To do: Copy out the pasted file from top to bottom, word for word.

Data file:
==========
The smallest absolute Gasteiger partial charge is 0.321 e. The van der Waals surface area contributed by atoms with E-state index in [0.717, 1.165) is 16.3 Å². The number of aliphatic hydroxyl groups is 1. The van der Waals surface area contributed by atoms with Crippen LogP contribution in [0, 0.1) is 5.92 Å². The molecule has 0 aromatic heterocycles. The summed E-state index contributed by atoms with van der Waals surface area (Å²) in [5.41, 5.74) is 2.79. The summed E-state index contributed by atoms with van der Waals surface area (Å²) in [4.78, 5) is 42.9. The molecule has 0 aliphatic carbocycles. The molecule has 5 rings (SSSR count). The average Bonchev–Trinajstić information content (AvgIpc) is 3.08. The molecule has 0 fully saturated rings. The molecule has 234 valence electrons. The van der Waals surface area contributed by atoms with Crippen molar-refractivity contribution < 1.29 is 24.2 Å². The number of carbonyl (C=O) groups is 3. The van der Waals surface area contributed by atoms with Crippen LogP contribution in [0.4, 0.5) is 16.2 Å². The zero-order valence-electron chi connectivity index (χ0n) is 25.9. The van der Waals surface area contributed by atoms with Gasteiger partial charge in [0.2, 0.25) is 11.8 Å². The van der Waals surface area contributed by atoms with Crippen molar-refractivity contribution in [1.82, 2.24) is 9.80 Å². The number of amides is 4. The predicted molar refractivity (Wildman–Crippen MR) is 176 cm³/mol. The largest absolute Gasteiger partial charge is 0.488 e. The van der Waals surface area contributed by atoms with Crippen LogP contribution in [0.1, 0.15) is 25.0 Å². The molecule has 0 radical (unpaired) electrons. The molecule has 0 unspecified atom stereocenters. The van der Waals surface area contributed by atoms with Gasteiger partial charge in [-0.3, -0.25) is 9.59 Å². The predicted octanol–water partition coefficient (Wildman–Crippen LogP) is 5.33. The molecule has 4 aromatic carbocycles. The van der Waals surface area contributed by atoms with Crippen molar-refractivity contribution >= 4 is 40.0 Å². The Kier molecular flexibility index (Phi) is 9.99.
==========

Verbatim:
The smallest absolute Gasteiger partial charge is 0.321 e. The van der Waals surface area contributed by atoms with E-state index in [0.717, 1.165) is 16.3 Å². The number of aliphatic hydroxyl groups is 1. The van der Waals surface area contributed by atoms with Crippen LogP contribution in [0, 0.1) is 5.92 Å². The molecule has 0 aromatic heterocycles. The summed E-state index contributed by atoms with van der Waals surface area (Å²) in [5.41, 5.74) is 2.79. The summed E-state index contributed by atoms with van der Waals surface area (Å²) in [4.78, 5) is 42.9. The molecule has 0 aliphatic carbocycles. The molecule has 5 rings (SSSR count). The average Bonchev–Trinajstić information content (AvgIpc) is 3.08. The molecule has 0 fully saturated rings. The molecule has 234 valence electrons. The van der Waals surface area contributed by atoms with Crippen molar-refractivity contribution < 1.29 is 24.2 Å². The number of carbonyl (C=O) groups is 3. The van der Waals surface area contributed by atoms with Crippen LogP contribution in [0.4, 0.5) is 16.2 Å². The zero-order valence-electron chi connectivity index (χ0n) is 25.9. The van der Waals surface area contributed by atoms with Gasteiger partial charge in [0.2, 0.25) is 11.8 Å². The van der Waals surface area contributed by atoms with Crippen molar-refractivity contribution in [1.82, 2.24) is 9.80 Å². The number of amides is 4. The predicted molar refractivity (Wildman–Crippen MR) is 176 cm³/mol. The largest absolute Gasteiger partial charge is 0.488 e. The van der Waals surface area contributed by atoms with Crippen LogP contribution in [0.1, 0.15) is 25.0 Å². The molecule has 0 radical (unpaired) electrons. The molecule has 0 unspecified atom stereocenters. The van der Waals surface area contributed by atoms with Gasteiger partial charge in [-0.3, -0.25) is 9.59 Å². The predicted octanol–water partition coefficient (Wildman–Crippen LogP) is 5.33. The molecule has 4 aromatic carbocycles. The van der Waals surface area contributed by atoms with Crippen molar-refractivity contribution >= 4 is 40.0 Å². The Kier molecular flexibility index (Phi) is 9.99.